Tornadoes Are Formed Differently To What Was Believed

Posted: Dec 22 2018, 4:55am CST | by , Updated: Dec 22 2018, 5:00am CST, in Latest Science News

 

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Tornadoes are Formed Differently to What was Believed
Credit: UW-Madison

For the first time, new observational evidence shows that tornadoes actually form from the ground up, contrary to the long-held concept.

New groundbreaking research indicates that existing theory of the formation of tornado may be mistaken.

There have been a number of conflicting theories about how tornadoes form but the most widely accepted was that tornadoes are born from rotation that starts several kilometers above Earth's surface, inside storm clouds. Then, the tornado wind in the form of rotating funnel gradually descends and makes contact with the ground. But new observational evidence shows that tornado actually form from the ground up, not from the top down.

It is a critical step toward better understanding of tornadoes and can greatly enhance our ability to predict conditions capable of producing tornadoes because these events are quick to form, hard to predict and can cause significant property damage.

“We need to reconsider the paradigms that we have to explain tornado formation, and we especially need to communicate this to forecasters who are trying to make warnings and issue warnings," said co-author Jana Houser, a meteorologist at Ohio University in Athens. “Based on our results, it does not look like you are going to really ever be finding strong evidence of a tornado descending, so we need to stop making that a priority in our forecasting strategies."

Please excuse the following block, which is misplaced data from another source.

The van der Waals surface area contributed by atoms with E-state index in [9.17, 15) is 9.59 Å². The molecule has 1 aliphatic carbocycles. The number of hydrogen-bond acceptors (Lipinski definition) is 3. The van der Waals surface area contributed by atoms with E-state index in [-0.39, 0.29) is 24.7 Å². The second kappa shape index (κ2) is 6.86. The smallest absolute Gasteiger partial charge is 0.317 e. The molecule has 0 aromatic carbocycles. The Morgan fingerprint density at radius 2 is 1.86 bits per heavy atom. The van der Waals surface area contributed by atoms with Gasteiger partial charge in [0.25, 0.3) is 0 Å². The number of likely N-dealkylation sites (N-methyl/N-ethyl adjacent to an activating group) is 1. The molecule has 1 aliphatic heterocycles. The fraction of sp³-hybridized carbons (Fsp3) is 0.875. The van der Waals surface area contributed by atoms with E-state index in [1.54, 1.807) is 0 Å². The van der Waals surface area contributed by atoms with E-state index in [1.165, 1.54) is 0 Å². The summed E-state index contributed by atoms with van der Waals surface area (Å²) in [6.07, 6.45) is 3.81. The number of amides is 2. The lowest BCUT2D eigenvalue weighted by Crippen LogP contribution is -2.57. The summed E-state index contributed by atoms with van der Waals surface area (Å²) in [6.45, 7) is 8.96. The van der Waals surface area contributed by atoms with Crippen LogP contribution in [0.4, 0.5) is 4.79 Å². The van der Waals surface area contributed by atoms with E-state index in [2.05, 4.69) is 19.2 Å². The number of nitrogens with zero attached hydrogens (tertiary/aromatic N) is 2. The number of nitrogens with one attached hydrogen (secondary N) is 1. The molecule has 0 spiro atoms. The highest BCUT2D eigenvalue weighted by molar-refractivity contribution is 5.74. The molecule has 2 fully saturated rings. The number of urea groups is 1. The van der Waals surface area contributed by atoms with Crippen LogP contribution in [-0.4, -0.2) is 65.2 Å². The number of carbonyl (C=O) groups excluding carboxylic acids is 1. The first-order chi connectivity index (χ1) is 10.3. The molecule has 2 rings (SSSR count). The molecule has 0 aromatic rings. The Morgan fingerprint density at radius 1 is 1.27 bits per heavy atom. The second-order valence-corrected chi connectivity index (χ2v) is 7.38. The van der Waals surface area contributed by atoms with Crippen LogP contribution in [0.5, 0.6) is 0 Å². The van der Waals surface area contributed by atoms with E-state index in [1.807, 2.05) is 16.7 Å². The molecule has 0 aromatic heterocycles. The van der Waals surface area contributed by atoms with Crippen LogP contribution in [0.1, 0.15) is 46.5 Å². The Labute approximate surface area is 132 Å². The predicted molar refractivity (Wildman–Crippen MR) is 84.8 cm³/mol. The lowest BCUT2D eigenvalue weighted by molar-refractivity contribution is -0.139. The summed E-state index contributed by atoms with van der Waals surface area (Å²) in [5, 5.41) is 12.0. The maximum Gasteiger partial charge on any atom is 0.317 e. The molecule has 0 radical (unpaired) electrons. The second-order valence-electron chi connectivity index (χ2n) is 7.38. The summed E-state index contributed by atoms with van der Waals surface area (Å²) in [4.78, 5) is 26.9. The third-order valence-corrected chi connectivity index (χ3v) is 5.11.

Houser and here colleagues are the first to use data obtained from a modern radar system that collects data very rapidly. Specifically, the observations from El Reno tornado contributed to the new understanding of tornado formation. The particular tornado was formed in central Oklahoma on May 31, 2013. It was the world’s widest tornado and also holds the record for second-highest wind speeds. When El Reno tornado occurred, Houser and a team of researchers from the University of Oklahoma happened to be monitoring the storm with a new type of mobile Doppler radar system. The new system collects tornado wind speeds every 30 seconds.

Later, Houser compared her radar data with hundreds of still photos and videos obtained from different sources and noticed something unusual. The resulting data clearly showed a visible rotation at the ground several minutes before it was picked it up at higher altitudes.

The study indicates that tornadoes actually develop at the ground and move up rapidly, contrary to the long-held hypothesis that tornadoes form at cloud level and then touch down on earth.

“The coupled visual and near-surface radar observations from the El Reno 2013 case enable an analysis of the tornadogenesis process that has never before been obtained, providing a missing link in the story of tornado formation: the rotation associated with the tornado was clearly present at the surface first," said Houser. "We need to strategize how we're issuing warnings a little bit differently. The way we're doing it, we're never going to get an improvement on our warning system.”

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<a href="/latest_stories/all/all/47" rel="author">Hira Bashir</a>
The latest discoveries in science are the passion of Hira Bashir (). With years of experience, she is able to spot the most interesting new achievements of scientists around the world and cover them in easy to understand reporting.

 

 

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